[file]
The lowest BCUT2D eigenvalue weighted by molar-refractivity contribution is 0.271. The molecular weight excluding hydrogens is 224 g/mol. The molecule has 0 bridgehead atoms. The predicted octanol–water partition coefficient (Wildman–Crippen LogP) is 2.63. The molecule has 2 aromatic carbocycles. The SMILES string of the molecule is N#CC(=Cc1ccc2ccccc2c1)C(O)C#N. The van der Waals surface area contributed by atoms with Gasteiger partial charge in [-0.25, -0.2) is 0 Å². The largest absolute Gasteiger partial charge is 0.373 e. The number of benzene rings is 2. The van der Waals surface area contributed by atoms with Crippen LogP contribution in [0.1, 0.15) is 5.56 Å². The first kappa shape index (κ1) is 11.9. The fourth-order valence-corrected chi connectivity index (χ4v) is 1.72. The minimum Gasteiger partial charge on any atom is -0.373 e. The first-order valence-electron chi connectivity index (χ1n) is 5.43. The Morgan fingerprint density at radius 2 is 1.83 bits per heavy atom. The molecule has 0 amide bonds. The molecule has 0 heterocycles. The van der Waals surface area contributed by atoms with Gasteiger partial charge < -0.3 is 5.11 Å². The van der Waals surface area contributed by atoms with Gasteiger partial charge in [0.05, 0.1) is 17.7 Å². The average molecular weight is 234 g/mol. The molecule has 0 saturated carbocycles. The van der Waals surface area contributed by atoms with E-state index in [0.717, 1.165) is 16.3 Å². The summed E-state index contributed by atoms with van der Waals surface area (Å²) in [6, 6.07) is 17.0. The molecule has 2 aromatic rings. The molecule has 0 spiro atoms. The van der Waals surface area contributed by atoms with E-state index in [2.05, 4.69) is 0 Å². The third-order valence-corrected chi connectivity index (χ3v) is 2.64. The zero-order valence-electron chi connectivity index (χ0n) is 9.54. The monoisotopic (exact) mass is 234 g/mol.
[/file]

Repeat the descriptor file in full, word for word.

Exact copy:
The lowest BCUT2D eigenvalue weighted by molar-refractivity contribution is 0.271. The molecular weight excluding hydrogens is 224 g/mol. The molecule has 0 bridgehead atoms. The predicted octanol–water partition coefficient (Wildman–Crippen LogP) is 2.63. The molecule has 2 aromatic carbocycles. The SMILES string of the molecule is N#CC(=Cc1ccc2ccccc2c1)C(O)C#N. The van der Waals surface area contributed by atoms with Gasteiger partial charge in [-0.25, -0.2) is 0 Å². The largest absolute Gasteiger partial charge is 0.373 e. The number of benzene rings is 2. The van der Waals surface area contributed by atoms with Crippen LogP contribution in [0.1, 0.15) is 5.56 Å². The first kappa shape index (κ1) is 11.9. The fourth-order valence-corrected chi connectivity index (χ4v) is 1.72. The minimum Gasteiger partial charge on any atom is -0.373 e. The first-order valence-electron chi connectivity index (χ1n) is 5.43. The Morgan fingerprint density at radius 2 is 1.83 bits per heavy atom. The molecule has 0 amide bonds. The molecule has 0 heterocycles. The van der Waals surface area contributed by atoms with Gasteiger partial charge < -0.3 is 5.11 Å². The van der Waals surface area contributed by atoms with Gasteiger partial charge in [0.05, 0.1) is 17.7 Å². The average molecular weight is 234 g/mol. The molecule has 0 saturated carbocycles. The van der Waals surface area contributed by atoms with E-state index in [0.717, 1.165) is 16.3 Å². The summed E-state index contributed by atoms with van der Waals surface area (Å²) in [6, 6.07) is 17.0. The molecule has 2 aromatic rings. The molecule has 0 spiro atoms. The van der Waals surface area contributed by atoms with E-state index in [2.05, 4.69) is 0 Å². The third-order valence-corrected chi connectivity index (χ3v) is 2.64. The zero-order valence-electron chi connectivity index (χ0n) is 9.54. The monoisotopic (exact) mass is 234 g/mol.